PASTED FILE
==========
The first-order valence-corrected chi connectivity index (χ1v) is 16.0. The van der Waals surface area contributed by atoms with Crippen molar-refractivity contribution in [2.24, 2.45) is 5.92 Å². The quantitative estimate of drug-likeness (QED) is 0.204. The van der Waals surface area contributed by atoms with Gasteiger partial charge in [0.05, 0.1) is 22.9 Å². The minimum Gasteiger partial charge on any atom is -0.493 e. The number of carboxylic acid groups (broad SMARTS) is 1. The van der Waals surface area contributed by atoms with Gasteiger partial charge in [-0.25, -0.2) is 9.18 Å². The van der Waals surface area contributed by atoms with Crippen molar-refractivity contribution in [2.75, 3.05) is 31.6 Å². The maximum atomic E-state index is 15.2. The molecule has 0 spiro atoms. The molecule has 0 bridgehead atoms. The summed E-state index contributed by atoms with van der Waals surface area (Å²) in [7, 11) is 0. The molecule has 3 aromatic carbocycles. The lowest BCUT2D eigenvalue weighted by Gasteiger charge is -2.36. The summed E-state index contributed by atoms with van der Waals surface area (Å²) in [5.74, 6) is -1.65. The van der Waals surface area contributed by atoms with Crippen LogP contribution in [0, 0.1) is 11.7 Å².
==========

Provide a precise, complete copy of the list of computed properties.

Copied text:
The first-order valence-corrected chi connectivity index (χ1v) is 16.0. The van der Waals surface area contributed by atoms with Crippen molar-refractivity contribution in [2.24, 2.45) is 5.92 Å². The quantitative estimate of drug-likeness (QED) is 0.204. The van der Waals surface area contributed by atoms with Gasteiger partial charge in [0.05, 0.1) is 22.9 Å². The minimum Gasteiger partial charge on any atom is -0.493 e. The number of carboxylic acid groups (broad SMARTS) is 1. The van der Waals surface area contributed by atoms with Gasteiger partial charge in [-0.25, -0.2) is 9.18 Å². The van der Waals surface area contributed by atoms with Crippen molar-refractivity contribution in [2.75, 3.05) is 31.6 Å². The maximum atomic E-state index is 15.2. The molecule has 0 spiro atoms. The molecule has 0 bridgehead atoms. The summed E-state index contributed by atoms with van der Waals surface area (Å²) in [7, 11) is 0. The molecule has 3 aromatic carbocycles. The lowest BCUT2D eigenvalue weighted by Gasteiger charge is -2.36. The summed E-state index contributed by atoms with van der Waals surface area (Å²) in [5.74, 6) is -1.65. The van der Waals surface area contributed by atoms with Crippen LogP contribution in [0, 0.1) is 11.7 Å².